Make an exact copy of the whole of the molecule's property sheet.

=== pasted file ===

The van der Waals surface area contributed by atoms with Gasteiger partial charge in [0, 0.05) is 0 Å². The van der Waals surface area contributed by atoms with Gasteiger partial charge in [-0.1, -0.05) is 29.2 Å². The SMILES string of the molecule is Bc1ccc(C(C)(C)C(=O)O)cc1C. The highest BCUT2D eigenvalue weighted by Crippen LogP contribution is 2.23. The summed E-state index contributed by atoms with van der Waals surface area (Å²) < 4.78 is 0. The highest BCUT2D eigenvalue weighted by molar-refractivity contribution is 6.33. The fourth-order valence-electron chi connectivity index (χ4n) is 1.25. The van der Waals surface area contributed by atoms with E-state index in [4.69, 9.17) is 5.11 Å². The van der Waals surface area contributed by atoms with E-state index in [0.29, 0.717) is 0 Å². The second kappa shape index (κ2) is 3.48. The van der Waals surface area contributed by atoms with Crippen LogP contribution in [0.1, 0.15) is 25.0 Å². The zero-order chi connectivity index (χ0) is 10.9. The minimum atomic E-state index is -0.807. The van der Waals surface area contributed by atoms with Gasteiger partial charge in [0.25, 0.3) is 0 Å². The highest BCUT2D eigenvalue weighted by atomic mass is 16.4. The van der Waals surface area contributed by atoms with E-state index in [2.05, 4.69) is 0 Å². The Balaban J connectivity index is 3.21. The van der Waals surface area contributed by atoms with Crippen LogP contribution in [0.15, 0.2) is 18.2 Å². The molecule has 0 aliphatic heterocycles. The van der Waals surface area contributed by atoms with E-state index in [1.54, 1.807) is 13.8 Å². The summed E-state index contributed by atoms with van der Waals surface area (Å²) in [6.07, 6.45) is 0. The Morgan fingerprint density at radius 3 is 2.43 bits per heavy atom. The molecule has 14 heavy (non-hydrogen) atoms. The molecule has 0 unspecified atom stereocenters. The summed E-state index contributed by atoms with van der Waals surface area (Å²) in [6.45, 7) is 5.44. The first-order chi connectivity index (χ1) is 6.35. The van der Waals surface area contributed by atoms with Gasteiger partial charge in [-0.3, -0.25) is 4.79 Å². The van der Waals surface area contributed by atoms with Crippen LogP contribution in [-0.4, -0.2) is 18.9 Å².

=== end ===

The van der Waals surface area contributed by atoms with Gasteiger partial charge in [0, 0.05) is 0 Å². The van der Waals surface area contributed by atoms with Gasteiger partial charge in [-0.1, -0.05) is 29.2 Å². The SMILES string of the molecule is Bc1ccc(C(C)(C)C(=O)O)cc1C. The highest BCUT2D eigenvalue weighted by Crippen LogP contribution is 2.23. The summed E-state index contributed by atoms with van der Waals surface area (Å²) < 4.78 is 0. The highest BCUT2D eigenvalue weighted by molar-refractivity contribution is 6.33. The fourth-order valence-electron chi connectivity index (χ4n) is 1.25. The van der Waals surface area contributed by atoms with E-state index in [4.69, 9.17) is 5.11 Å². The van der Waals surface area contributed by atoms with E-state index in [0.29, 0.717) is 0 Å². The second kappa shape index (κ2) is 3.48. The van der Waals surface area contributed by atoms with Crippen LogP contribution in [0.1, 0.15) is 25.0 Å². The zero-order chi connectivity index (χ0) is 10.9. The minimum atomic E-state index is -0.807. The van der Waals surface area contributed by atoms with Gasteiger partial charge in [0.25, 0.3) is 0 Å². The highest BCUT2D eigenvalue weighted by atomic mass is 16.4. The van der Waals surface area contributed by atoms with E-state index in [2.05, 4.69) is 0 Å². The Balaban J connectivity index is 3.21. The van der Waals surface area contributed by atoms with Crippen LogP contribution in [0.15, 0.2) is 18.2 Å². The molecule has 0 aliphatic heterocycles. The van der Waals surface area contributed by atoms with E-state index in [1.54, 1.807) is 13.8 Å². The summed E-state index contributed by atoms with van der Waals surface area (Å²) in [6.07, 6.45) is 0. The Morgan fingerprint density at radius 3 is 2.43 bits per heavy atom. The molecule has 14 heavy (non-hydrogen) atoms. The molecule has 0 unspecified atom stereocenters. The summed E-state index contributed by atoms with van der Waals surface area (Å²) in [6.45, 7) is 5.44. The first-order chi connectivity index (χ1) is 6.35. The van der Waals surface area contributed by atoms with Gasteiger partial charge in [-0.3, -0.25) is 4.79 Å². The van der Waals surface area contributed by atoms with Crippen LogP contribution in [-0.4, -0.2) is 18.9 Å².